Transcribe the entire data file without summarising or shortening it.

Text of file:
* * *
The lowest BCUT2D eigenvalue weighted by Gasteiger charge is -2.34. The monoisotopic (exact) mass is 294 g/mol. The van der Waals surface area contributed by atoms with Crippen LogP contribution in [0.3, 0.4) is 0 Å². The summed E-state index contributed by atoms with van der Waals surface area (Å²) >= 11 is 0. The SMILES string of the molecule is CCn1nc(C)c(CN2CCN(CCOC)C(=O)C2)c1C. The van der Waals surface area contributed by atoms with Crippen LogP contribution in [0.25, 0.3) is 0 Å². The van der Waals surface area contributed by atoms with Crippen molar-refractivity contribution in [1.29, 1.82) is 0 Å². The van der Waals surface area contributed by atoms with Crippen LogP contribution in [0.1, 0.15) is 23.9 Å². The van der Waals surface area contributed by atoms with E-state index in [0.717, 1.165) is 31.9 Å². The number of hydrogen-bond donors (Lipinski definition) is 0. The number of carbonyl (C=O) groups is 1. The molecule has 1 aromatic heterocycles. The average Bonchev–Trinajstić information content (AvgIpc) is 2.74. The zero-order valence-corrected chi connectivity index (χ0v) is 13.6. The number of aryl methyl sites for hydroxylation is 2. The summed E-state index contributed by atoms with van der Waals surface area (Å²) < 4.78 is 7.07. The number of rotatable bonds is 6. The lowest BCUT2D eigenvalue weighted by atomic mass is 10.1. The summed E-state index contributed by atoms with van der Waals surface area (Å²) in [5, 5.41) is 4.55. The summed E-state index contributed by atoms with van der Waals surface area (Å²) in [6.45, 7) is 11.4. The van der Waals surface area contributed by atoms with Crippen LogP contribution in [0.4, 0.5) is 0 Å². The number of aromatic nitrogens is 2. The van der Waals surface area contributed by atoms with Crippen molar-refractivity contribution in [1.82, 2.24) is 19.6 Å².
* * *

The lowest BCUT2D eigenvalue weighted by Gasteiger charge is -2.34. The monoisotopic (exact) mass is 294 g/mol. The van der Waals surface area contributed by atoms with Crippen LogP contribution in [0.3, 0.4) is 0 Å². The summed E-state index contributed by atoms with van der Waals surface area (Å²) >= 11 is 0. The SMILES string of the molecule is CCn1nc(C)c(CN2CCN(CCOC)C(=O)C2)c1C. The van der Waals surface area contributed by atoms with Crippen LogP contribution in [0.25, 0.3) is 0 Å². The van der Waals surface area contributed by atoms with Crippen molar-refractivity contribution in [1.29, 1.82) is 0 Å². The van der Waals surface area contributed by atoms with Crippen LogP contribution in [0.1, 0.15) is 23.9 Å². The van der Waals surface area contributed by atoms with E-state index in [0.717, 1.165) is 31.9 Å². The number of hydrogen-bond donors (Lipinski definition) is 0. The number of carbonyl (C=O) groups is 1. The molecule has 1 aromatic heterocycles. The average Bonchev–Trinajstić information content (AvgIpc) is 2.74. The zero-order valence-corrected chi connectivity index (χ0v) is 13.6. The number of aryl methyl sites for hydroxylation is 2. The summed E-state index contributed by atoms with van der Waals surface area (Å²) < 4.78 is 7.07. The number of rotatable bonds is 6. The lowest BCUT2D eigenvalue weighted by atomic mass is 10.1. The summed E-state index contributed by atoms with van der Waals surface area (Å²) in [5, 5.41) is 4.55. The summed E-state index contributed by atoms with van der Waals surface area (Å²) in [6.45, 7) is 11.4. The van der Waals surface area contributed by atoms with Crippen LogP contribution in [0.4, 0.5) is 0 Å². The number of aromatic nitrogens is 2. The van der Waals surface area contributed by atoms with Crippen molar-refractivity contribution in [1.82, 2.24) is 19.6 Å².